We live on a beautiful planet, and the number of places one could visit on it are certainly more than anyone could cover in a single lifetime. However, it’s only the lucky few who can manage their finances well enough to make a regular thing of globetrotting. And even these will only be able to visit a small number of the possible destinations on this incredibly diverse planet.

Yet it has suddenly become possible to see… everything

Suddenly you can travel anywhere on the planet, whenever you wish you, irrespective of time, finances, or even the weather. Walk in the metropolises of the globe, look out over the Grand Canyon, or even take a trip into orbit, all in one afternoon.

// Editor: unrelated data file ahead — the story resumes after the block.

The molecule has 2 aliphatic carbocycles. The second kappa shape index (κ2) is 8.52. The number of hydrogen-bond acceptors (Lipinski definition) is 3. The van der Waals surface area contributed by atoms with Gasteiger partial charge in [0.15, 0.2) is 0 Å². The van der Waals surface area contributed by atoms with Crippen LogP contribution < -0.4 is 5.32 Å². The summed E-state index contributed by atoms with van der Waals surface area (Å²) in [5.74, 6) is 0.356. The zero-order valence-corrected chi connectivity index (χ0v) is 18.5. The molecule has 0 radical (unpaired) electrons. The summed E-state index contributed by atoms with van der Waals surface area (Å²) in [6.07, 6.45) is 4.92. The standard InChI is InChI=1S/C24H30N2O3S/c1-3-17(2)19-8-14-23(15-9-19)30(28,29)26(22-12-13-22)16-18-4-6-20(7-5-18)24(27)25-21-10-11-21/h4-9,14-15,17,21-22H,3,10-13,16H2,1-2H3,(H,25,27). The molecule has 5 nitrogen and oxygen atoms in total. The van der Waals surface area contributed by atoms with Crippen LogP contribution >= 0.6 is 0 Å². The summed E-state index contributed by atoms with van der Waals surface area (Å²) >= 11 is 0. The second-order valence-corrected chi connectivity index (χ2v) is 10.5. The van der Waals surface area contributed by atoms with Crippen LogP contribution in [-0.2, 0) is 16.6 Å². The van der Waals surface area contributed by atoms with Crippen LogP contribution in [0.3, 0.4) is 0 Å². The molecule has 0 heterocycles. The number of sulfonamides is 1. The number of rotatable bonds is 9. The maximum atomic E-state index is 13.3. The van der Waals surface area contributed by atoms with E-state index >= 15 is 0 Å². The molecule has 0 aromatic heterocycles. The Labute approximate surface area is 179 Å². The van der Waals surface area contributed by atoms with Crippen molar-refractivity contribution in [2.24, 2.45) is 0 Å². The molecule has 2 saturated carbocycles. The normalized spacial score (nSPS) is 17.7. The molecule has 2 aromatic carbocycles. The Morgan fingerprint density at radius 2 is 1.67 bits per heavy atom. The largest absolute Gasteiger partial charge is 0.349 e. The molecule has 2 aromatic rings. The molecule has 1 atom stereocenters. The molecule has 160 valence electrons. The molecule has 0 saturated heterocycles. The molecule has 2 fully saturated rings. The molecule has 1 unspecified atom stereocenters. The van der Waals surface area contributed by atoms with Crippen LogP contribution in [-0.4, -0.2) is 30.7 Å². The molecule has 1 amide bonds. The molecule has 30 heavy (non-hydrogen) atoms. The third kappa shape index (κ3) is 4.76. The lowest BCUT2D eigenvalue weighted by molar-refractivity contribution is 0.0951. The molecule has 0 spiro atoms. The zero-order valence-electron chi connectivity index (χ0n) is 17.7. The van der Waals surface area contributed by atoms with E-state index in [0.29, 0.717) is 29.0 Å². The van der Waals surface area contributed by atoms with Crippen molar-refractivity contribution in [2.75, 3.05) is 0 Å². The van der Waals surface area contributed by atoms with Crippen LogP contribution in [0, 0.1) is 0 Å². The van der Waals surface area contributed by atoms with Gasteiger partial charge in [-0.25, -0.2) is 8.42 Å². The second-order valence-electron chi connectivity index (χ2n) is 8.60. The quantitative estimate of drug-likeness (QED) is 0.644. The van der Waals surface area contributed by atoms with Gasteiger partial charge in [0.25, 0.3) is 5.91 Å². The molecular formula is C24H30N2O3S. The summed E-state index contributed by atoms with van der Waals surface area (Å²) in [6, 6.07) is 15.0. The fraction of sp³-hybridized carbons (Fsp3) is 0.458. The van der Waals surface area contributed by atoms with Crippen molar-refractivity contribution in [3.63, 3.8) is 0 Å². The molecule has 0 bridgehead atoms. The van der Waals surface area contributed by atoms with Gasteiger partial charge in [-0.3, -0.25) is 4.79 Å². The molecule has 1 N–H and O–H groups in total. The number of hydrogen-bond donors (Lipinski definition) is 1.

Google Earth VR, the new ‘hyperspaced’ version of the old Google Earth, makes all this possible. So raise the curtain on a new avatar of an old program, and an extremely impressive application of augmented reality.

But don’t take our word for it. See for yourself…

A decades-long journey into the future…

Google Earth was created seven years in the past, merely as an intuitive tool to help people find their way around our planet. However, in the last decade, it has been downloaded an incredible two billion times. No other related application can even come close to the widespread use Google Earth enjoys today.

Google Earth VR is just a step onward from that